Events Archive

TAC Seminar

Mon, Apr 6, 2015 at 12:00 pm

131A Campbell Hall

Renyue Cen (Princeton)

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Total Lunar Eclipse - Saturday, April 4th

Sat, Apr 4, 2015, 3:15 am to 6:44 am

Space

From Alex Filippenko: There will be a lunar eclipse visible from much of North America before sunrise on the morning of Saturday, April 4 (this is, tonight -- Friday night). The Moon will start entering Earth's dark shadow ("umbra") at 3:15 am PDT and it will exit at 6:44 am PDT, just before sunrise (around 6:50 am PDT); totality will be at 4:48-5:03 am PDT, lasting only 5 …

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Testing General Relativity with the Event Horizon Telescope

Thu, Apr 2, 2015 at 4:00 pm

1 LeConte Hall

Dimitrios Psaltis (University of Arizona)

The Event Horizon Telescope will generate the first images of the shadows of the black holes in the Milky Way and in M87. The observed mm photons will have originated in two of the strongest gravitational fields found in the Universe, encoding during their travel to the Earth the properties of the black-hole spacetimes. In this talk, I will discuss the prospect of performing a new tests of …

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Department Lunch 4/2

Thu, Apr 2, 2015 at 12:30 pm

131 Campbell Hall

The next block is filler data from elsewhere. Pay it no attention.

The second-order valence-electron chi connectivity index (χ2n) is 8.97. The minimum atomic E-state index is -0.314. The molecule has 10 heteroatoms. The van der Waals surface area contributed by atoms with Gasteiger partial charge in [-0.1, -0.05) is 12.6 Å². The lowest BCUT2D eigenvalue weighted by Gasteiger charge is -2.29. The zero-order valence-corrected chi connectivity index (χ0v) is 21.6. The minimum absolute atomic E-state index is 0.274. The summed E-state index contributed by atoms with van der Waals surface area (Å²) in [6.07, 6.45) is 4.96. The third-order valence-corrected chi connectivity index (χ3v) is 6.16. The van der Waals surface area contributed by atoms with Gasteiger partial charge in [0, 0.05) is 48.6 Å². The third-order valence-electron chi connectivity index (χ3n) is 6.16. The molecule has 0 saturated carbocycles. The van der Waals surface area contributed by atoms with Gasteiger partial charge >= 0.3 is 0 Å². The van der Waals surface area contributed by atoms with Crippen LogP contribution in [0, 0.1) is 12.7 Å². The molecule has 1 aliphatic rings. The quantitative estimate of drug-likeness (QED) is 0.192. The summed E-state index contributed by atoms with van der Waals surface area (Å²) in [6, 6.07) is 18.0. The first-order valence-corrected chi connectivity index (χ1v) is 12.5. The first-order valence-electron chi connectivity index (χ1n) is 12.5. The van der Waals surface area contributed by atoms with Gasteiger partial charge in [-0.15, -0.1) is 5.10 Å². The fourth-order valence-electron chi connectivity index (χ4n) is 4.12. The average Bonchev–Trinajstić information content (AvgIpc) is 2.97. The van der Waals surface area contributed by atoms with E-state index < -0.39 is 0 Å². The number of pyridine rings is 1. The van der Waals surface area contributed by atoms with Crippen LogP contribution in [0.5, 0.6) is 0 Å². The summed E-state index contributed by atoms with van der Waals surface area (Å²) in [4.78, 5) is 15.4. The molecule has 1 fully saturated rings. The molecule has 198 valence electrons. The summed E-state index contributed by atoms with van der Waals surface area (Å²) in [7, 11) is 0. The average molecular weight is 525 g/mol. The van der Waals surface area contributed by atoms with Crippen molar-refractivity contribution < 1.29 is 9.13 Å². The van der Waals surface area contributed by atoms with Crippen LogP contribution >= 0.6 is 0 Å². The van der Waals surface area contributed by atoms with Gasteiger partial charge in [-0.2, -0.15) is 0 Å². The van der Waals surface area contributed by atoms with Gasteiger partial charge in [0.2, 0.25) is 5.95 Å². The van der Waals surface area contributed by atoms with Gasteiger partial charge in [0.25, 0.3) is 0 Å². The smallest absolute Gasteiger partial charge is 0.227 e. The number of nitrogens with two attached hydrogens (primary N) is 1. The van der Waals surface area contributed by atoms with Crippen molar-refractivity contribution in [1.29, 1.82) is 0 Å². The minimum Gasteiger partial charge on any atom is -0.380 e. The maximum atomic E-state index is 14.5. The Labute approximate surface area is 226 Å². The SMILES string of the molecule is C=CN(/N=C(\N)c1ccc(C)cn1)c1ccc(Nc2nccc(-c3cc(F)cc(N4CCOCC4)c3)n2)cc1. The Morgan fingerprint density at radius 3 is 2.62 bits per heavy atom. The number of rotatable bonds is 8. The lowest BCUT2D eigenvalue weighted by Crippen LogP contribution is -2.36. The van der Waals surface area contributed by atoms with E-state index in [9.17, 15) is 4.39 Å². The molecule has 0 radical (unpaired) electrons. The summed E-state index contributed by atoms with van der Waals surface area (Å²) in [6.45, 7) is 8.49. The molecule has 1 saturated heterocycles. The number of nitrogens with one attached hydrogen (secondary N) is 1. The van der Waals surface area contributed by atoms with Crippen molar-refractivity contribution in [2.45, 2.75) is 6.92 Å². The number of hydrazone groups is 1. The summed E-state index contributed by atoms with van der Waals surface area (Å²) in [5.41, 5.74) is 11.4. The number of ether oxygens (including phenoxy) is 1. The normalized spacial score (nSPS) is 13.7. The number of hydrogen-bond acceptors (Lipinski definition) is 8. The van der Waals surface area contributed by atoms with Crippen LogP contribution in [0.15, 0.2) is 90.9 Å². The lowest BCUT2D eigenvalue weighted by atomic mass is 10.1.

Kazumi Kashiyama (UC Berkeley)
Daniel Lecoanet (UC Berkeley)
Dimitrios Psaltis (University of Arizona)

Kazumi Kashiyama (UC Berkeley) "Supermassive star formation via high-velocity collisions of protogalaxies" Daniel Lecoanet (UC Berkeley) "Kelvin-Helmholtz Instability: A Code Comparison" Dimitrios Psaltis (University of Arizona) “Linking Tests of Gravity On All Scales: from the Strong-Field Regime to Cosmology”

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How the large-scale Lyman-alpha forest will tell us about the galaxy luminosity function

Tue, Mar 31, 2015 at 1:00 pm

131A Campbell Hall

Andrew Pontzen, UCL

I will introduce a surprising relationship between the Lyman-alpha forest large-scale power spectrum and the luminosity function of galaxies and quasars [arXiv 1402.0506]. The forest is generally assumed to be a tracer of total matter on large scales but I will show how the assumed link between the dark and observable universe is substantially modified by radiative transfer effects. Future …

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Extreme Exoplanetary Systems: Hot Jupiters, Star-Disk-Binary Interactions and Circumbinary Planets